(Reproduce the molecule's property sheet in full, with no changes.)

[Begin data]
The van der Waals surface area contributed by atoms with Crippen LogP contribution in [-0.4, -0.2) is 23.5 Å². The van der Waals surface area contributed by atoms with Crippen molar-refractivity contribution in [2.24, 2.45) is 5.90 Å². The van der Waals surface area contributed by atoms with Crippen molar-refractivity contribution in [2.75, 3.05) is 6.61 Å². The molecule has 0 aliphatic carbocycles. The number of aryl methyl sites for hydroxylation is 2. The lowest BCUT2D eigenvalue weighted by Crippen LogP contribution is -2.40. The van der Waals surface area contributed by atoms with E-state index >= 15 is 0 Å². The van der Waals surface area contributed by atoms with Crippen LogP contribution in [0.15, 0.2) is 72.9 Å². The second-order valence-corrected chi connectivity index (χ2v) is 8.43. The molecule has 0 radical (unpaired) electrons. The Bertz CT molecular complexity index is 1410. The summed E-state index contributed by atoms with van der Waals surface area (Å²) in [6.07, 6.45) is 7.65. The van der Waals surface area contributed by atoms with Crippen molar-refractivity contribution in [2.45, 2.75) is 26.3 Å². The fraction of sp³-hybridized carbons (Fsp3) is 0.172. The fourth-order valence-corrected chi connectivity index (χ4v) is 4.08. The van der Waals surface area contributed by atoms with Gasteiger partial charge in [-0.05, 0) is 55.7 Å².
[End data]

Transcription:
The van der Waals surface area contributed by atoms with Crippen LogP contribution in [-0.4, -0.2) is 23.5 Å². The van der Waals surface area contributed by atoms with Crippen molar-refractivity contribution in [2.24, 2.45) is 5.90 Å². The van der Waals surface area contributed by atoms with Crippen molar-refractivity contribution in [2.75, 3.05) is 6.61 Å². The molecule has 0 aliphatic carbocycles. The number of aryl methyl sites for hydroxylation is 2. The lowest BCUT2D eigenvalue weighted by Crippen LogP contribution is -2.40. The van der Waals surface area contributed by atoms with E-state index >= 15 is 0 Å². The van der Waals surface area contributed by atoms with Crippen LogP contribution in [0.15, 0.2) is 72.9 Å². The second-order valence-corrected chi connectivity index (χ2v) is 8.43. The molecule has 0 radical (unpaired) electrons. The Bertz CT molecular complexity index is 1410. The summed E-state index contributed by atoms with van der Waals surface area (Å²) in [6.07, 6.45) is 7.65. The van der Waals surface area contributed by atoms with Crippen molar-refractivity contribution in [2.45, 2.75) is 26.3 Å². The fraction of sp³-hybridized carbons (Fsp3) is 0.172. The fourth-order valence-corrected chi connectivity index (χ4v) is 4.08. The van der Waals surface area contributed by atoms with Gasteiger partial charge in [-0.05, 0) is 55.7 Å².